3. I met a young man the other day..he was about 27 or so. I was looking for a small grill and he was more than willing to answer my questions. He was so enthusiastic about my new grill. I then found out why. He was closing on his first home in a few days and he was so excited. He said that since he had been out on his own he had rented an apartment. Now he was going to own a home with a patio and he, too, would be able to have a grill. I have had so many grills in my life and this wonderful young man made me realize how wonderful the little things in life are. A home that you own gives you the opportunities to enjoy the little things. Yes, it is the best way to build wealth..and I feel that wealth is not only money but the quality of our lives..with our family and friends..the memories we will always have. I was lucky to grow up in a home filled with love and fun. It was the only home I knew and I lived there until I married. Sometimes, when I go back to the old neighborhood (which is in a different state) I drive by and sit out front. The memories flood in. How I which I could knock on the door and ask if I could just walk through. But I know it has changed and I will be disappointed. So I just sit in my car and remember. That is what the $6,000 investment with a 30 year fixed rate loan @ 3.5% provided my parents and their family and friends. All the memories I have are due to their investment in home ownership..the American Dream. And the investment keeps paying as now in their retirement, the house is sold, the investment has been reinvested and our life continues…in a new home we own, with a grill on the patio and the knowledge that one day my child will drive by this home….. and remember.

  4. Bruce


    This is not the 1960’s any more. I’ve seen the NAR commercials on television, and my response is, “Why would I commit myself to decades of constant toil, for an asset that will be declining in value for many years?” As a renter you can give your place up and move when you like. Plus yardwork, maintenance and repairs are someone else’s problem.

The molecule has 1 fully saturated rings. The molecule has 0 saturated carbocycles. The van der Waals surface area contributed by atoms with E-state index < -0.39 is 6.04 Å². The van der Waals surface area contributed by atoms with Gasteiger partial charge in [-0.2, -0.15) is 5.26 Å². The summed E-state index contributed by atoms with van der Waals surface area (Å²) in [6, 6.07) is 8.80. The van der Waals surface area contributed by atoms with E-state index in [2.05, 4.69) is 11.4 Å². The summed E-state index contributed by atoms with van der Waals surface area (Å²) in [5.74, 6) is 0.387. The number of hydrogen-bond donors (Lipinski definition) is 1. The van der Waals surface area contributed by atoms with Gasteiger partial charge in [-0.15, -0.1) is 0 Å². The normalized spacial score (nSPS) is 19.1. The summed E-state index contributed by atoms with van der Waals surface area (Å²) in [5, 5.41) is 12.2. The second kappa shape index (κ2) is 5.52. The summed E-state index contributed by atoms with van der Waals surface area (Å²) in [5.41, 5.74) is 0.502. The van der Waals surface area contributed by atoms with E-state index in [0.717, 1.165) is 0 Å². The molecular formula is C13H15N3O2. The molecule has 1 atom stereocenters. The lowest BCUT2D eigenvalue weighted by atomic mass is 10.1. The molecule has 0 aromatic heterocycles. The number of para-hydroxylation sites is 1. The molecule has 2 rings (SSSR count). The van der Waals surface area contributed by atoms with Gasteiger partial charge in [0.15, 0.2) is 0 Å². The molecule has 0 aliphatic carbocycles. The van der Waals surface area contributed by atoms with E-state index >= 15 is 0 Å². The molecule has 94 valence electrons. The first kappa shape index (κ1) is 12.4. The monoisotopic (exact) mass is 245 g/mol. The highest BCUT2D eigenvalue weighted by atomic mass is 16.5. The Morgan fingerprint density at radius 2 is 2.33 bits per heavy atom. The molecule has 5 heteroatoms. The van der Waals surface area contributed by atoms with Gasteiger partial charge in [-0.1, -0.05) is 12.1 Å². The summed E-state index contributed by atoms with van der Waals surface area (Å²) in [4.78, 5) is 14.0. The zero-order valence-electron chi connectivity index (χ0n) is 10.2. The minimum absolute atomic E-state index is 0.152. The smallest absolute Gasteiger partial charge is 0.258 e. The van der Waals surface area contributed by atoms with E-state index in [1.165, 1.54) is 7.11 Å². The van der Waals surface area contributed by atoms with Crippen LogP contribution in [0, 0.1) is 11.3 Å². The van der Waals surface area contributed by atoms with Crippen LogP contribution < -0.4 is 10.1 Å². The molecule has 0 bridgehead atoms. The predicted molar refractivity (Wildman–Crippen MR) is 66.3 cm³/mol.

When the giant real estate Ponzi scheme collapsed, it was not a game-changing event, it was a game-ending event. The bubble is gone forever.

    Your corporate propaganda has caused many families to overspend on housing, and it is reprehensible. When you stop smoking the NAR drugs, you’ll see that the American Dream is a scam, and you are all part of it. I dare you to print this.

  5. Robbin

    The response from Bruce is ignorant as everyone knows that the crash came from an artificially created value caused by a rush of buyers given loans that they could never keep paying under any financial stress. In the old days, not only did you need a down payment, you needed excellent credit. The recent years showed folks getting loans with no money down, no regard to existing debt, having only so so credit, and mortgage payments much higher than the buyer’s paycheck could ever have sustained realistically over time.
    My dream has always been to own my own home, and only recently did it finally happen. I live right where I want to be in my area and I know that every 6 months my landlord is not going to do a drop in and inspect my home. If I get tired of the color of the floor I can change it. I live in peace knowing that if I have to move from my home it will because I want to, not because my landlord wants his house back. I can invest in labor for a future outcome and know that I will reap it’s rewards such as planting shrubs, landscaping, growing a vegtable garden. I do not have to call my landlord and beg for gutters, so that I can get out of the house when it is raining. I no longer have to make multiple phone calls asking for a new toilet as the ancient one never completely flushes. And best of all I don’t worry that one day out of the blue a painter shows up and starts painting the house pink. This really happened to me as a renter, and because of this I don’t care if the value of my house goes down. It’s my home and I will never paint it pink.

  6. Moe, I could not agree more with your comments on homeownership. I believe
    Real Estate will always be the best investment for many reasons. I still contend
    that homeownership creates neighborhoods that create workforce which is one
    of the major factors in sustaining our economy. Families are far more engaged
    in homeownership versus renting. It will be the decline of our country when
    we stop promoting homeownership.

  7. Moe,
    Thank you for reminding us of the true value of home ownership. I totally concur with you and in fact your account of returning to your home town and recollecting your childhood memories brought tears to my eyes – a very sentimental account but so endearing and very true! Home ownership and the American Dream is not all about the investment advantages that all too many buyers tend to focus on and so much more about having control over the lives we create for ourselves and our family while at the same time building and contributing to a neighborhood. And as someone else pointed out how all that works to create jobs and a community with good schools. Those who possess an attitude in line with that of Bruce’s just don’t get it!